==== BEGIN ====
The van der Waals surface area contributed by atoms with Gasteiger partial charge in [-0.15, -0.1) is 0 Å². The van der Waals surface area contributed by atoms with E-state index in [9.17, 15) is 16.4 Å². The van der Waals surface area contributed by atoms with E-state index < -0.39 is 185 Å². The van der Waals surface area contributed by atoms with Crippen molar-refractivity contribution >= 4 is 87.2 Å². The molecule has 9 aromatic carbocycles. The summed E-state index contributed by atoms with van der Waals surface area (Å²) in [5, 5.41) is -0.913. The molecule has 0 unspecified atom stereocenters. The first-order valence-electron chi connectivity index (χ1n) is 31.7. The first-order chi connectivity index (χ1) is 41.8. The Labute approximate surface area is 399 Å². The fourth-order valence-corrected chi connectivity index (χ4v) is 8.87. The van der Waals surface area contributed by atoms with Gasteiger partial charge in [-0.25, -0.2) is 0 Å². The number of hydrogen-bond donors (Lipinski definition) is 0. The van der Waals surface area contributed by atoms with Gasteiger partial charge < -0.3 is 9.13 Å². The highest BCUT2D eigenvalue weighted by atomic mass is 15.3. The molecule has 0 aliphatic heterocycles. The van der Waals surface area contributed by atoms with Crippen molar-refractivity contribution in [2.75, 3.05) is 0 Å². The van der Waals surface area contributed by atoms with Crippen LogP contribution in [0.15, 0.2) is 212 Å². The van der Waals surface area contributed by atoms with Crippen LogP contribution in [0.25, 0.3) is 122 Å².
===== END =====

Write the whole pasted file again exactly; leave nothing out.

The van der Waals surface area contributed by atoms with Gasteiger partial charge in [-0.15, -0.1) is 0 Å². The van der Waals surface area contributed by atoms with E-state index in [9.17, 15) is 16.4 Å². The van der Waals surface area contributed by atoms with E-state index < -0.39 is 185 Å². The van der Waals surface area contributed by atoms with Crippen molar-refractivity contribution >= 4 is 87.2 Å². The molecule has 9 aromatic carbocycles. The summed E-state index contributed by atoms with van der Waals surface area (Å²) in [5, 5.41) is -0.913. The molecule has 0 unspecified atom stereocenters. The first-order valence-electron chi connectivity index (χ1n) is 31.7. The first-order chi connectivity index (χ1) is 41.8. The Labute approximate surface area is 399 Å². The fourth-order valence-corrected chi connectivity index (χ4v) is 8.87. The van der Waals surface area contributed by atoms with Gasteiger partial charge in [-0.25, -0.2) is 0 Å². The number of hydrogen-bond donors (Lipinski definition) is 0. The van der Waals surface area contributed by atoms with Gasteiger partial charge < -0.3 is 9.13 Å². The highest BCUT2D eigenvalue weighted by atomic mass is 15.3. The molecule has 0 aliphatic heterocycles. The van der Waals surface area contributed by atoms with Crippen molar-refractivity contribution in [2.75, 3.05) is 0 Å². The van der Waals surface area contributed by atoms with Crippen LogP contribution in [0.15, 0.2) is 212 Å². The van der Waals surface area contributed by atoms with Crippen LogP contribution in [0.25, 0.3) is 122 Å².